Floriated, or decorative, initials are common in antiquarian books. Typically new sections of text were marked with a decorative initial letter. In the early years of printing, these letter were typically added by hand, so the printed text would leave a space big enough for the letter. Sometimes, you might open a book where the decorative initial was never included, there’s just a blank space.
I’m not sure why videos and photos of French performance artist Thierry Mandon reading in bed have popped up this week since the event was in 2015. Still, it’s too good not to share. In his project “Inside-Outside”, the fully pajamaed performance artist comfortably reads in bed underneath a picture frame and in front of a nightstand, each of which is mounted onto an exterior stucco wall. This whole scene requires sustaining the illusion of relaxation while simultaneously maintaining perfect balance. This installation took place in Chambéry, France. Check out the marvelous short video below of the performance.
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The infographic below was created by Alberto Lucas Lopez and it manages to condense the 7,102 known living languages today into a visualization, with individual colors representing each world region.
Only 23 languages are spoken by at least 50 million native speakers. What’s more, over half the planet speaks at least one of these 23 languages.
After Chinese, the languages of Spanish and English sit in second and third place in terms of global popularity. The rapid proliferation of these languages can be traced back to the history of Spanish conquistadors in the Americas, and British colonies around the world.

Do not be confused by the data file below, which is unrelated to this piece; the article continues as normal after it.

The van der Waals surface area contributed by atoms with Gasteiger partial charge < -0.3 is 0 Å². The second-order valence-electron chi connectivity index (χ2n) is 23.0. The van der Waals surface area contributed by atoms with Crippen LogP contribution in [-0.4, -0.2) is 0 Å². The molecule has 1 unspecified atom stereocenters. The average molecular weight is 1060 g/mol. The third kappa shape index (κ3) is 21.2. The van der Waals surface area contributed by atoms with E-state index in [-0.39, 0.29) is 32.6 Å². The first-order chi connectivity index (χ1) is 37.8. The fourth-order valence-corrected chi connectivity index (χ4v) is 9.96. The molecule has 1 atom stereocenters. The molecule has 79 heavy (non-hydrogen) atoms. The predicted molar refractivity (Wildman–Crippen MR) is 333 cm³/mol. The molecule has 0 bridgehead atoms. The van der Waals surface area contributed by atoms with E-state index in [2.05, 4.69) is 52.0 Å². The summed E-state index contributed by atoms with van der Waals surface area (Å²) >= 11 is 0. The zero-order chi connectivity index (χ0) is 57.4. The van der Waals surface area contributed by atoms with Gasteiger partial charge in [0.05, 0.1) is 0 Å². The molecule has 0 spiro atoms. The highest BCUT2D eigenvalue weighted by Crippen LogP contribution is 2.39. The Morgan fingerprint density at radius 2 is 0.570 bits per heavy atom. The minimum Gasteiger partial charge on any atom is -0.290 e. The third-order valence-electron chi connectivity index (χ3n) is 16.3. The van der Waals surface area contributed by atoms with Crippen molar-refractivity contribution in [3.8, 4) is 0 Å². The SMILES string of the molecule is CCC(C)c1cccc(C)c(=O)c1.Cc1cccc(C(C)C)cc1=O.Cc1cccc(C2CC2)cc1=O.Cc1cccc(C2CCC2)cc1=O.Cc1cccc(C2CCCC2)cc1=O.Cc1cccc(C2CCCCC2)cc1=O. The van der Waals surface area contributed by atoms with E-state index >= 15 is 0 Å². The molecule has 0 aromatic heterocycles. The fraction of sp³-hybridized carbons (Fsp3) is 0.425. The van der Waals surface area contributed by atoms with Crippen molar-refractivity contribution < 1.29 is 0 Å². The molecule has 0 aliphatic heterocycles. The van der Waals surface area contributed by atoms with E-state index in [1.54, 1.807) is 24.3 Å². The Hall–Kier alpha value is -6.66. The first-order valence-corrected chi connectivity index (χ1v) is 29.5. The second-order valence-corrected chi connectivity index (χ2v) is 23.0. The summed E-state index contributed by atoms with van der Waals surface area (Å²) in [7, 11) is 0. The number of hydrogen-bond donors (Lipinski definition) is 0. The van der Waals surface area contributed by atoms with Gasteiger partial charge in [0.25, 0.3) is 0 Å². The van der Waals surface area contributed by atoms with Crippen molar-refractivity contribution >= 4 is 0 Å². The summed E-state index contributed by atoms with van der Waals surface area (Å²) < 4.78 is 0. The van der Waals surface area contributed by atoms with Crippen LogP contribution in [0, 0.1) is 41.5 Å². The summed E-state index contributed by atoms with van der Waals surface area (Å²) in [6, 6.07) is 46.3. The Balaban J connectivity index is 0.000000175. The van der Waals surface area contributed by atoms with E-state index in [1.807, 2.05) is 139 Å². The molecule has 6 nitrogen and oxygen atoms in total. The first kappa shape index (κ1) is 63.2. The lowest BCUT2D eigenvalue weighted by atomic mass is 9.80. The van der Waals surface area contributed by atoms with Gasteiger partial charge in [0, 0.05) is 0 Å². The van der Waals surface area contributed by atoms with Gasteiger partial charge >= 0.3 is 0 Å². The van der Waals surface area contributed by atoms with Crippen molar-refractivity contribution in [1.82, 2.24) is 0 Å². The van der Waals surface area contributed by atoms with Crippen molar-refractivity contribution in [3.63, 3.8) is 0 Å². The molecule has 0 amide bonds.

I’m jaded when it comes to New York City tourist attractions, but I’m looking forward to the October 21st opening of the city’s newest site.
Summit One Vanderbilt, which describes itself “the most immersive observatory” experience,” sits on top of One Vanderbilt, the 1,401-foot tall tower at Vanderbilt Avenue and East 42nd Street next to Grand Central Terminal.
The three-level, 65,000 square-foot tourist attraction takes up the 91st through 93rd floors. Mirrors, reflective panels and floor cut-outs create a fun-house effect that plays with your sense of location and height.
A transparent-glass elevator called Ascent shoots guests even higher, to one of the loftiest viewing point in Midtown at 1,200 feet above the street. Even more exciting are the “sky boxes” on the 92nd floor which project out from the tower’s facade to allow stomach churning views straight down to Madison Avenue through floors of transparent glass.
SUMMIT One Vanderbilt is the fourth-highest observatory in the city behind those at One World Trade Center (1,250 feet), Edge at 30 Hudson Yards (1,100 feet), and the Empire State Building (1,050 feet). Tickets are for sale now at $39 a person.
As a collector and bookseller, I’ve seen many versions and editions of J.R.R. Tolkien’s beloved novel The Hobbit over the years. However, it wasn’t until recently that I was aware of Swedish and Finnish language editions that were illustrated by the anti-Fascist cartoonist and writer Tove Jansson. Although the creator of the beloved Moomins had great success with most of her projects, both of her illustrated versions of The Hobbit were critical failures.
Jansson was first commissioned to create a series of illustrations in 1960, but didn’t complete the black and white drawings until 1962. Most Tolkien fans found her interpretation of his characters and storylines to be wanting. Here’s a sample from the books, what do you think ?